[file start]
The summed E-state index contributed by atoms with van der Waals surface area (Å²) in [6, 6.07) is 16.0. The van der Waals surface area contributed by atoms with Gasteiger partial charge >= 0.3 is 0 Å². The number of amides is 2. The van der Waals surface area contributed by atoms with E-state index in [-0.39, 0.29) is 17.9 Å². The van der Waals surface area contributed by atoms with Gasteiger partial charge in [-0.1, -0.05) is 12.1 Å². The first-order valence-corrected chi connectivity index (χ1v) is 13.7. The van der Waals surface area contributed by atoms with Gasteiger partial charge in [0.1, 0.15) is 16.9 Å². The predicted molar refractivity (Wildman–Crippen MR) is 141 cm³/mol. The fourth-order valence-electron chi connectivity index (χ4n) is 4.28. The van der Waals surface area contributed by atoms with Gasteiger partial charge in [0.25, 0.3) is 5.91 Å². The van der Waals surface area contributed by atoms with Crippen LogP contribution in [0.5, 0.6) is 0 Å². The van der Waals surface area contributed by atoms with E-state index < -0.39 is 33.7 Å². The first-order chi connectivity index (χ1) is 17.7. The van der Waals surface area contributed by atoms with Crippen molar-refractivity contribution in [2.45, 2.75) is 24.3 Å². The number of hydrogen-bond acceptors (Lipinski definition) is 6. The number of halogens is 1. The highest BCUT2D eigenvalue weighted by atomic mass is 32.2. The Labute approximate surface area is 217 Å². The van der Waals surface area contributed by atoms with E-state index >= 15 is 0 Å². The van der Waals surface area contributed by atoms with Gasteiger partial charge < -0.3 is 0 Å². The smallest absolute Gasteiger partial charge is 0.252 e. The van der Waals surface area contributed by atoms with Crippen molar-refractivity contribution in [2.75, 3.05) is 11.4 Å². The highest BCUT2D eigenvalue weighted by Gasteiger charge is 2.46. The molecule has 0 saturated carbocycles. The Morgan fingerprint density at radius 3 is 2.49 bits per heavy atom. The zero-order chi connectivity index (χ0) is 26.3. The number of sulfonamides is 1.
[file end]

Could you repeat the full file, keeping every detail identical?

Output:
The summed E-state index contributed by atoms with van der Waals surface area (Å²) in [6, 6.07) is 16.0. The van der Waals surface area contributed by atoms with Gasteiger partial charge >= 0.3 is 0 Å². The number of amides is 2. The van der Waals surface area contributed by atoms with E-state index in [-0.39, 0.29) is 17.9 Å². The van der Waals surface area contributed by atoms with Gasteiger partial charge in [-0.1, -0.05) is 12.1 Å². The first-order valence-corrected chi connectivity index (χ1v) is 13.7. The van der Waals surface area contributed by atoms with Gasteiger partial charge in [0.1, 0.15) is 16.9 Å². The predicted molar refractivity (Wildman–Crippen MR) is 141 cm³/mol. The fourth-order valence-electron chi connectivity index (χ4n) is 4.28. The van der Waals surface area contributed by atoms with Gasteiger partial charge in [0.25, 0.3) is 5.91 Å². The van der Waals surface area contributed by atoms with Crippen LogP contribution in [0.5, 0.6) is 0 Å². The van der Waals surface area contributed by atoms with E-state index < -0.39 is 33.7 Å². The first-order chi connectivity index (χ1) is 17.7. The van der Waals surface area contributed by atoms with Crippen molar-refractivity contribution in [2.45, 2.75) is 24.3 Å². The number of hydrogen-bond acceptors (Lipinski definition) is 6. The number of halogens is 1. The highest BCUT2D eigenvalue weighted by atomic mass is 32.2. The Labute approximate surface area is 217 Å². The van der Waals surface area contributed by atoms with E-state index >= 15 is 0 Å². The van der Waals surface area contributed by atoms with Gasteiger partial charge < -0.3 is 0 Å². The smallest absolute Gasteiger partial charge is 0.252 e. The van der Waals surface area contributed by atoms with Crippen molar-refractivity contribution in [2.75, 3.05) is 11.4 Å². The highest BCUT2D eigenvalue weighted by Gasteiger charge is 2.46. The molecule has 0 saturated carbocycles. The Morgan fingerprint density at radius 3 is 2.49 bits per heavy atom. The zero-order chi connectivity index (χ0) is 26.3. The number of sulfonamides is 1.